In Washington, D.C., months before Eitel moved to Portugal, his name was revealed in a coded message. It was winter, with air so cold and dry it could make your skin crack, but inside her office, Adelaide Hawkins was dripping with sweat. You might think the trouble was the stress of her job. As chief of the cryptanalysis section, she hired, trained, and organized her team of dozens of men and women. The center prepared messages, encrypting and transmitting them across the globe, before decrypting the replies and routing the messages to the appropriate individuals. Her office was nothing like the Bletchley Park complex across the Atlantic. Instead, the majority of American codebreaking during World War II was handled by the US Army Signal Corps and the US Navy Signal Intelligence Group. Addy's work was starkly different, yet it would wield a critical and lasting impact. She was on the forefront of an American experiment that would later be called central intelligence.
Addy was a founding member of a group that was fumbling for recognition: the fledgling American intelligence organization called the Office of Strategic Services, or OSS. The OSS was the world's newest intelligence agency... and by far its least talented. The inexperienced US agency could hardly be compared to the well-established British intelligence service, a massive organization broken into MI5 for domestic spying and MI6 for international espionage. Yet the need for an American system of organizing, evaluating, and communicating intelligence operations across the globe was pressing.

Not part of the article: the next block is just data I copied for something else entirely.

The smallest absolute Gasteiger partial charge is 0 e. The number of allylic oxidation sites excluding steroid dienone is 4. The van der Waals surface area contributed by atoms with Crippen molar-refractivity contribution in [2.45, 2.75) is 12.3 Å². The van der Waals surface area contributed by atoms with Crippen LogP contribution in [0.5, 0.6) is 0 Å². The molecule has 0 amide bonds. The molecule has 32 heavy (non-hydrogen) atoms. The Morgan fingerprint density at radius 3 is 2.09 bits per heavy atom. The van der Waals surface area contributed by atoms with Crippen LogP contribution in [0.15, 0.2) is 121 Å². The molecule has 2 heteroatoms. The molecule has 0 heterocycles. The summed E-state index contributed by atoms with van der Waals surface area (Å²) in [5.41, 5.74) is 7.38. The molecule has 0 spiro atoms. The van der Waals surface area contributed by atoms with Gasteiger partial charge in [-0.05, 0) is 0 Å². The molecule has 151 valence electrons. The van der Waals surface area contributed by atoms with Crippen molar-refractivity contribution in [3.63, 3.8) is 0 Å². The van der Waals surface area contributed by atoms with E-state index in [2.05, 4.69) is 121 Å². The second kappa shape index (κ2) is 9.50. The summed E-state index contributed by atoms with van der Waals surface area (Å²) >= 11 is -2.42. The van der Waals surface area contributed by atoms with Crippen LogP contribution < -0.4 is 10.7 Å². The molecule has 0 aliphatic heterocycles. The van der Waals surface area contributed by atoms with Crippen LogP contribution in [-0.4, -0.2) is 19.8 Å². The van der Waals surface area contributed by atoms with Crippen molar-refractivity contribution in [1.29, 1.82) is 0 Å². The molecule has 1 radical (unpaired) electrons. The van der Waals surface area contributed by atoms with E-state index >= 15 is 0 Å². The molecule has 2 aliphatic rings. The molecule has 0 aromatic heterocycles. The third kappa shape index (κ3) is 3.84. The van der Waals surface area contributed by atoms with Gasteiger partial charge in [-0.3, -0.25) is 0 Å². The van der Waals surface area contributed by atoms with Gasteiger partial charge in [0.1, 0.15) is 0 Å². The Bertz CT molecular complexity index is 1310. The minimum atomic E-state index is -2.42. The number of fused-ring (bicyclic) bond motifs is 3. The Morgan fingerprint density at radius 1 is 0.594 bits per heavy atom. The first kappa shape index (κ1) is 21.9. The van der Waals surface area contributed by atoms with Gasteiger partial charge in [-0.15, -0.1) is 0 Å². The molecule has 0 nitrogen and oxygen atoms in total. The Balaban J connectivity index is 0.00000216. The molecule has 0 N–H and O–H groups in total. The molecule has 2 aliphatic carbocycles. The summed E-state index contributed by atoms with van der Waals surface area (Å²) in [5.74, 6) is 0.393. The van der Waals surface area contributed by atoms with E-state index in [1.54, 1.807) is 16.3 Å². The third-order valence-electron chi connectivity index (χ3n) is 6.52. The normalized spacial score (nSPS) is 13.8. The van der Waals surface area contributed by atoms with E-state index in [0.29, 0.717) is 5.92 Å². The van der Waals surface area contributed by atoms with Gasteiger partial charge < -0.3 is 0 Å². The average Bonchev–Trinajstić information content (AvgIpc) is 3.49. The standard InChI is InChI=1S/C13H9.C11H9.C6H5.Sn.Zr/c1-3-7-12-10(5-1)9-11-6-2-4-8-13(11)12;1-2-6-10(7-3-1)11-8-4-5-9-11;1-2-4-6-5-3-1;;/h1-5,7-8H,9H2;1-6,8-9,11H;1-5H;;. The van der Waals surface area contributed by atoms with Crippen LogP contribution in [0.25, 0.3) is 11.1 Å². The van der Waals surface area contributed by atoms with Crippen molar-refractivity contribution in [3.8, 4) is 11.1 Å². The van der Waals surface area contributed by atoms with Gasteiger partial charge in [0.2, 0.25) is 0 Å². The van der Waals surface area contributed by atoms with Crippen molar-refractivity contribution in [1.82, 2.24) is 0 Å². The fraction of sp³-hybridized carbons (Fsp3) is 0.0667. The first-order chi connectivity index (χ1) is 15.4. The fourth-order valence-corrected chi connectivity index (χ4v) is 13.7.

On this Saturday morning in February 1943, inside the headquarters of the OSS, the problem was not the gravity of her work. Instead it was the stuffy basement in which she and her team were confined. There was no air circulation, and the room was packed with young people working elbow to elbow, dancing around the room during moments of success, and even occasionally breaking out into song. But no one was singing now. It was too hot. Then the door swung open loudly and General William Donovan walked in.
Donovan was known by the fun-loving nickname Wild Bill, although there was little crazy about his personality. The man who once planned to become a Catholic priest did not smoke or drink to excess. He was sixty years old and spoke in a reserved voice. He had a round face, a head full of gray hair, and blue eyes that, when narrowed at you, reflected the sagacity of his years of experience. All that experience and gravity was put to the test in his current role as head of the OSS.
As he barged into the room, he remarked, "It's awfully warm in here."
"I know," Addy replied mournfully. "The windows are closed and they've gone away without working on the air conditioning and I don't know what we can do." She gestured toward the small windows above their heads-they were at street level and didn't appear to open.